Busting terrible information

As a librarian, information is my “thing”. The teaching that I do is as much about evaluating sources of information as it is about finding them. And so, I find bad information, fake news and misleading social media posts to be really irritating.

I see a lot of bad information and fake news on Facebook, but I don’t always challenge it. That would be a full-time job. But this morning, I did challenge something, because it was particularly ridiculous.

A laptop computer displaying a web page with the word "Fake News" as the banner.
Fake News Media. Image by S. Hermann & F. Richter from Pixabay 

I am not going to share the post that wound me up, because I don’t want to propagate it further, hence the “fake news” image. It consisted of a bar graph showing “Disease deaths per day worldwide”. COVID-19 is a way down the image with a figure of 56. An arrow points to it with text reading “THIS is what collapsed the world economy”. Alarm bells rang instantly, and a couple of other people had commented on the post already asking when it was from. The person who had shared it did not know, so I thought I’d do some digging.

First, I took a look at the reported deaths from COVID-19. Statista gave a figure of 757, 471 deaths to 14th August. The WHO has a slightly lower figure of 757,154. If you divide this by the number of days in the year so far, you get either 3,194 or 3,196 deaths per day. Incidentally, this is higher than any of the other figures on the viral post (the highest is tuberculosis, with 3,014). Even if you assume no more deaths will occur for the rest of the year, it would still work out as over 2,000 per day, around the same as the figure for malaria.

This did not answer the question of when the figure of 56 deaths per day worldwide would be from. So I took a look back, using the WHO’s daily situation reports. There are, of course, issues with these reports, as different countries report in slightly different ways with different lengths of delay, but they are the best data I had to work with. According to the WHO, at the end of February, there had been a total of 86 deaths reported worldwide, but by end of March it was over 36,000 and worked out at 400 per day. The last day that I went to work on campus was 18th March, a week before the UK’s national lockdown. I did the calculation for that date – 100 per day. By my reckoning, the last possible date when the figure could have been true would have been 15th March.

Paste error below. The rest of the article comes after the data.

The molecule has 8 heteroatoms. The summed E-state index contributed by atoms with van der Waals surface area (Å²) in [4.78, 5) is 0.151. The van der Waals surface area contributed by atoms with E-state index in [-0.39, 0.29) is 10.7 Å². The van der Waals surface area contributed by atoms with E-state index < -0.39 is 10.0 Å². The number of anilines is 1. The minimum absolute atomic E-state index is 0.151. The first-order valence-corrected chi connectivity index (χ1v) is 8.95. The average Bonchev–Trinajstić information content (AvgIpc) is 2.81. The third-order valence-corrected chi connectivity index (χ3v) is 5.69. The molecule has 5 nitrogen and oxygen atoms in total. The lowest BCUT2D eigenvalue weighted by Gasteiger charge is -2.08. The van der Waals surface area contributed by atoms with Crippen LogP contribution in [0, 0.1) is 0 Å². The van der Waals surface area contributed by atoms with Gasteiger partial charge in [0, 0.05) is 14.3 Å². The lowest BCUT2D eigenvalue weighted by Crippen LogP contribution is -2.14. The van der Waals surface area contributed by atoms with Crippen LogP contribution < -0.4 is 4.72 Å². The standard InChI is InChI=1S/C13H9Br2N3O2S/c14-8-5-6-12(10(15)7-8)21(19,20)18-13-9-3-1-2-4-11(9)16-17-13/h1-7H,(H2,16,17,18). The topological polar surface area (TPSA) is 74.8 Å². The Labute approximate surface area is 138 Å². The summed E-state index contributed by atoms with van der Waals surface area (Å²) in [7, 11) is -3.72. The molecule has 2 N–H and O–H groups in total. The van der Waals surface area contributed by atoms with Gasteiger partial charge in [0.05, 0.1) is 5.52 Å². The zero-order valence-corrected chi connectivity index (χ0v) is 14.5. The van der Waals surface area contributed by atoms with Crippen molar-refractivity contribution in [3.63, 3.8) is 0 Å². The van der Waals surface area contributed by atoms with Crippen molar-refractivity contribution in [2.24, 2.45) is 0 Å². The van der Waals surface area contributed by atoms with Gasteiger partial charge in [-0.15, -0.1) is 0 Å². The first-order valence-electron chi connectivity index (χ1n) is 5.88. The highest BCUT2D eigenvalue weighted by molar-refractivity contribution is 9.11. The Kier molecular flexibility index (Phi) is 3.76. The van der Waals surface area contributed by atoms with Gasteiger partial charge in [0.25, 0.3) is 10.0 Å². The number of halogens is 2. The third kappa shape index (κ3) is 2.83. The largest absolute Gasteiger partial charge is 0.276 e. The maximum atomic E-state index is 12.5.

I then grew curious about the other figures given in the viral post. Were they accurate. The first alarm bell is that most of these sorts of figures are only available retrospectively – there are very few diseases for which anyone keeps a daily global tally. Generally, such statistics are collated and released after year end. So it seemed unlikely that they were up-to-date stats from 2020. But were they accurate at all?

Surprisingly, yes. I did a few spot checks on the higher totals by finding reported yearly deaths from various diseases and dividing those totals by the number of days in that year. They checked out, roughly. I wasn’t able to identify the exact year in most cases, but they were in the right ball park.

But then I looked further down the list at the diseases with lower figures than COVID-19 and found SARS was listed there. I was fairly confident that there has not been a SARS outbreak recently, but wanted to be sure, so I checked the WHO, the CDC and a number of other sources. Indeed, no outbreak since 2004. The low figure given did match up to the 2002-2003 outbreak, but at this point it was clear that the data was a complete hodge-podge from different years and not worth anyone’s time.

My Facebook friend who shared the post had done it with the best of intentions – to spark a debate about whether it was accurate. But it still concerns me when such obviously bad information is shared, hence not sharing or linking to it here.

I would agree that there are numerous issues with COVID-19 data, particularly how it is counted and categorised, and there are absolutely arguments to be had about the economic impact of measures against COVID-19, not to mention education, societal and mental health impacts. But these figures were not the way to do it.

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